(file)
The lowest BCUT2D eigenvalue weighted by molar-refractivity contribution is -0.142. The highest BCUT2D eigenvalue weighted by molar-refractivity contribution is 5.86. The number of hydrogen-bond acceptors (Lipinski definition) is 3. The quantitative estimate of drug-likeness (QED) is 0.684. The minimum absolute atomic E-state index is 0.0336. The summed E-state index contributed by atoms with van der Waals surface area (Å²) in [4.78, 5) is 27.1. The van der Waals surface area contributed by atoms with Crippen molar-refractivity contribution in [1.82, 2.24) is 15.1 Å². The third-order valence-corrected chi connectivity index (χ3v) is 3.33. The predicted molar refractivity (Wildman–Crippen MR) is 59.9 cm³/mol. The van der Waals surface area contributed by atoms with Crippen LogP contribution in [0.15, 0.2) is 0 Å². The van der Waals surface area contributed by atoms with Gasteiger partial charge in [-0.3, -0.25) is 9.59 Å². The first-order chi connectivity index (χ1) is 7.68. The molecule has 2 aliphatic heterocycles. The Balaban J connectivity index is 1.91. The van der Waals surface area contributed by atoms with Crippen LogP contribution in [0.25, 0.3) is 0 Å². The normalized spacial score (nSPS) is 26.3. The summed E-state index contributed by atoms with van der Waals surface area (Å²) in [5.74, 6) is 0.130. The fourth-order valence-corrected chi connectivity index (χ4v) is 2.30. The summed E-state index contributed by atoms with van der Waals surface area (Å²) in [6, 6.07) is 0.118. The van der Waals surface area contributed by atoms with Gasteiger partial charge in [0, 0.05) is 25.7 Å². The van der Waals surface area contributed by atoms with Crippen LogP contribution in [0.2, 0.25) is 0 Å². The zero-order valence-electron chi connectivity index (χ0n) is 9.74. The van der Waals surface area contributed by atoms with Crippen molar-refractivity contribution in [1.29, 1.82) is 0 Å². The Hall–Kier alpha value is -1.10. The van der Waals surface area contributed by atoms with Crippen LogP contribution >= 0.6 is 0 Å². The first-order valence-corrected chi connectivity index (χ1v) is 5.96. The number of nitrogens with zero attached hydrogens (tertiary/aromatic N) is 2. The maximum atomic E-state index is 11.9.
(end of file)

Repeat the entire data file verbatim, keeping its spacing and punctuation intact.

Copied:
The lowest BCUT2D eigenvalue weighted by molar-refractivity contribution is -0.142. The highest BCUT2D eigenvalue weighted by molar-refractivity contribution is 5.86. The number of hydrogen-bond acceptors (Lipinski definition) is 3. The quantitative estimate of drug-likeness (QED) is 0.684. The minimum absolute atomic E-state index is 0.0336. The summed E-state index contributed by atoms with van der Waals surface area (Å²) in [4.78, 5) is 27.1. The van der Waals surface area contributed by atoms with Crippen molar-refractivity contribution in [1.82, 2.24) is 15.1 Å². The third-order valence-corrected chi connectivity index (χ3v) is 3.33. The predicted molar refractivity (Wildman–Crippen MR) is 59.9 cm³/mol. The van der Waals surface area contributed by atoms with Crippen LogP contribution in [0.15, 0.2) is 0 Å². The van der Waals surface area contributed by atoms with Gasteiger partial charge in [-0.3, -0.25) is 9.59 Å². The first-order chi connectivity index (χ1) is 7.68. The molecule has 2 aliphatic heterocycles. The Balaban J connectivity index is 1.91. The van der Waals surface area contributed by atoms with Crippen LogP contribution in [0.25, 0.3) is 0 Å². The normalized spacial score (nSPS) is 26.3. The summed E-state index contributed by atoms with van der Waals surface area (Å²) in [5.74, 6) is 0.130. The fourth-order valence-corrected chi connectivity index (χ4v) is 2.30. The summed E-state index contributed by atoms with van der Waals surface area (Å²) in [6, 6.07) is 0.118. The van der Waals surface area contributed by atoms with Gasteiger partial charge in [0, 0.05) is 25.7 Å². The van der Waals surface area contributed by atoms with Crippen LogP contribution in [0.2, 0.25) is 0 Å². The zero-order valence-electron chi connectivity index (χ0n) is 9.74. The van der Waals surface area contributed by atoms with Crippen molar-refractivity contribution in [1.29, 1.82) is 0 Å². The Hall–Kier alpha value is -1.10. The van der Waals surface area contributed by atoms with Crippen LogP contribution >= 0.6 is 0 Å². The first-order valence-corrected chi connectivity index (χ1v) is 5.96. The number of nitrogens with zero attached hydrogens (tertiary/aromatic N) is 2. The maximum atomic E-state index is 11.9.